What is a Charitable Remainder Trust?
A charitable remainder trust is an irrevocable trust used to reduce the taxable income of an individual. A charitable remainder trust distributes income to the non-charitable beneficiary for life or a term of 20 years, then donates the remaining balance of the trust to designated charities. A charitable remainder trust is one way to gain diversification in a concentrated position, without facing large tax liabilities.
How Charitable Remainder Trusts Can Help Save on Taxes
When a donor contributes to a charitable remainder trust, they receive an immediate income tax deduction equal to the amount of the present value of the remainder interest that will pass to the charity or charities. Excess deductions can be carried forward for up to 5 years. The power of a charitable remainder trust is that it is tax-exempt. The income paid throughout the trust’s term, however, is taxable according to the 4 tier ordering rule. It is taxed in the order of the CRT’s income: ordinary income, capital gain, other income, and corpus.
The value of a charitable remainder trust will be included in the estate of the donor once they pass away but, the estate will also receive a charitable tax deduction. The remainder of the trust is not taxable to the charity to which it is distributed. A charitable remainder trust is most useful if the grantor has a low basis asset that needs to be sold, without facing large capital gains.
The Basics of Charitable Remainder Trusts
There are 4 factors the donor must take into consideration when creating a charitable remainder trust.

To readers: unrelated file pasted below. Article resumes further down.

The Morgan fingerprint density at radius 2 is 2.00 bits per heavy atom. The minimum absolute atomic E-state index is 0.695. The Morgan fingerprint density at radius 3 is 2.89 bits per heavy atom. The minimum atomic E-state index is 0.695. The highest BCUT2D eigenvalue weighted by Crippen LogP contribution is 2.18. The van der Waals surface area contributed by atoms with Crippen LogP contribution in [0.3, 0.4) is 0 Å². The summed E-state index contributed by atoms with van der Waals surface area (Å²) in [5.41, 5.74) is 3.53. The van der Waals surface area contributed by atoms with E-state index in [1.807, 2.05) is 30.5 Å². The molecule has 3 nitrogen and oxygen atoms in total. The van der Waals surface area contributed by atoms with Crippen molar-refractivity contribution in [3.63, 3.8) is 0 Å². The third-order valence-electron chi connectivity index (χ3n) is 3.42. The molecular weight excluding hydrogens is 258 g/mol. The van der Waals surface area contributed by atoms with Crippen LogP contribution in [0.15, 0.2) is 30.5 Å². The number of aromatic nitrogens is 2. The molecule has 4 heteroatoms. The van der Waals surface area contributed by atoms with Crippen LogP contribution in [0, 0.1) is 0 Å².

1. The Trust’s Term. A charitable remainder trust’s term can be either the lifetime of the noncharitable beneficiaries or a set period of time, not exceeding 20 years.
2. The Payout Rate. The payout rate can be no less than 5% and no greater than 50% of the initial contribution to the trust. The higher the payout rate, the lower the present deduction for the donor’s individual income tax.
3. The Funding Amount. What is the fair market value of the initial contribution to the charitable remainder trust? A charitable remainder trust must pass a 10% remainder test, meaning that there must be an estimated 10%, at a minimum, of the initial contribution left at the end of the trust’s term to distribute to the designated charity.
4. The Type of Asset. Securities, real estate and cash are all examples of types of assets that can be used to fund a charitable remainder trust.
The four variables above are what determines the donor’s income tax deduction.
What is the Difference Between a Charitable Remainder Unitrust & a Charitable Remainder Annuity Trust?
The main difference between a charitable remainder unitrust (CRUT) and a charitable remainder annuity trust (CRAT) is the consistency in the payout amount and the flexibility to make additional contributions to the trust. With charitable remainder unitrusts, the noncharitable beneficiaries will receive a variable payment based on the revaluation of assets each year. A CRUT is also more flexible as it can accept additions throughout the trust’s term. With charitable remainder annuity trusts, the beneficiaries will receive a fixed payment regardless of any changes in asset value. In addition, a CRAT cannot accept additions after the initial funding of the trust.
Contact Premier Trust to Learn More
Charitable remainder trusts can be useful tools in estate planning. When utilized properly, a charitable remainder trust can greatly reduce the tax liability of an individual and their estate, leaving more of the donor’s assets for generations to come. Premier Trust can run gift illustrations for clients and their advisors. To learn more about charitable remainder trusts and which one might be right for you or your client, call us at 702-577-1777 or send us an email at firstname.lastname@example.org.